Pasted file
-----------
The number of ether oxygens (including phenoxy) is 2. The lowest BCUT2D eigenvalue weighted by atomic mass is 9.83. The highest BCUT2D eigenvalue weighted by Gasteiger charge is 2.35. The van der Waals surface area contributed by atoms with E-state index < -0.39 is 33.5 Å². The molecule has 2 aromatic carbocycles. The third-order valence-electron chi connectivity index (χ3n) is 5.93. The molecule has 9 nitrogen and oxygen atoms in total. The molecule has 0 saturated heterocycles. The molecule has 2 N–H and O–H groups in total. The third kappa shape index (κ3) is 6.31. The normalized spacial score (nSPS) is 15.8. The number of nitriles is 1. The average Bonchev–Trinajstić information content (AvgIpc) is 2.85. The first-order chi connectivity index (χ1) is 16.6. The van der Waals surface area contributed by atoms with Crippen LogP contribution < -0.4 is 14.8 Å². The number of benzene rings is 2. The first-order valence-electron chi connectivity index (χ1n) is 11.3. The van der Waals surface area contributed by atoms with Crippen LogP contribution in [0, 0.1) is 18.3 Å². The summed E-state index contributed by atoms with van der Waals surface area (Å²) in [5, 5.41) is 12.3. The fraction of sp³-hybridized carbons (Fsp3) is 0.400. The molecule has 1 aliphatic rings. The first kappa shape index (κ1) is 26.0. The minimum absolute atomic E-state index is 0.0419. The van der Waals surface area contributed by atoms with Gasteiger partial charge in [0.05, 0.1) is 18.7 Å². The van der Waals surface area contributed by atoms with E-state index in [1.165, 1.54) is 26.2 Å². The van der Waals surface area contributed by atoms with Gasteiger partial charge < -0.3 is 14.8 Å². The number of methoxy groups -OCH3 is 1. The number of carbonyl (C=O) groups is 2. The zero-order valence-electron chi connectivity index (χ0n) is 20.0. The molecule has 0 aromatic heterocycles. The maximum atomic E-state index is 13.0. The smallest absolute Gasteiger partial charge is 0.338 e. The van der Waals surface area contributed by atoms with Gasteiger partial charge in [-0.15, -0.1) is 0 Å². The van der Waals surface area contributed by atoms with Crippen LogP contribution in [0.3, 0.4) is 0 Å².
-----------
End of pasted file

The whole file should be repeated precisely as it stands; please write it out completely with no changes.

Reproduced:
The number of ether oxygens (including phenoxy) is 2. The lowest BCUT2D eigenvalue weighted by atomic mass is 9.83. The highest BCUT2D eigenvalue weighted by Gasteiger charge is 2.35. The van der Waals surface area contributed by atoms with E-state index < -0.39 is 33.5 Å². The molecule has 2 aromatic carbocycles. The third-order valence-electron chi connectivity index (χ3n) is 5.93. The molecule has 9 nitrogen and oxygen atoms in total. The molecule has 0 saturated heterocycles. The molecule has 2 N–H and O–H groups in total. The third kappa shape index (κ3) is 6.31. The normalized spacial score (nSPS) is 15.8. The number of nitriles is 1. The average Bonchev–Trinajstić information content (AvgIpc) is 2.85. The first-order chi connectivity index (χ1) is 16.6. The van der Waals surface area contributed by atoms with Crippen LogP contribution < -0.4 is 14.8 Å². The number of benzene rings is 2. The first-order valence-electron chi connectivity index (χ1n) is 11.3. The van der Waals surface area contributed by atoms with Crippen LogP contribution in [0, 0.1) is 18.3 Å². The summed E-state index contributed by atoms with van der Waals surface area (Å²) in [5, 5.41) is 12.3. The fraction of sp³-hybridized carbons (Fsp3) is 0.400. The molecule has 1 aliphatic rings. The first kappa shape index (κ1) is 26.0. The minimum absolute atomic E-state index is 0.0419. The van der Waals surface area contributed by atoms with Gasteiger partial charge in [0.05, 0.1) is 18.7 Å². The van der Waals surface area contributed by atoms with E-state index in [1.165, 1.54) is 26.2 Å². The van der Waals surface area contributed by atoms with Gasteiger partial charge < -0.3 is 14.8 Å². The number of methoxy groups -OCH3 is 1. The number of carbonyl (C=O) groups is 2. The zero-order valence-electron chi connectivity index (χ0n) is 20.0. The molecule has 0 aromatic heterocycles. The maximum atomic E-state index is 13.0. The smallest absolute Gasteiger partial charge is 0.338 e. The van der Waals surface area contributed by atoms with Gasteiger partial charge in [-0.15, -0.1) is 0 Å². The van der Waals surface area contributed by atoms with Crippen LogP contribution in [0.3, 0.4) is 0 Å².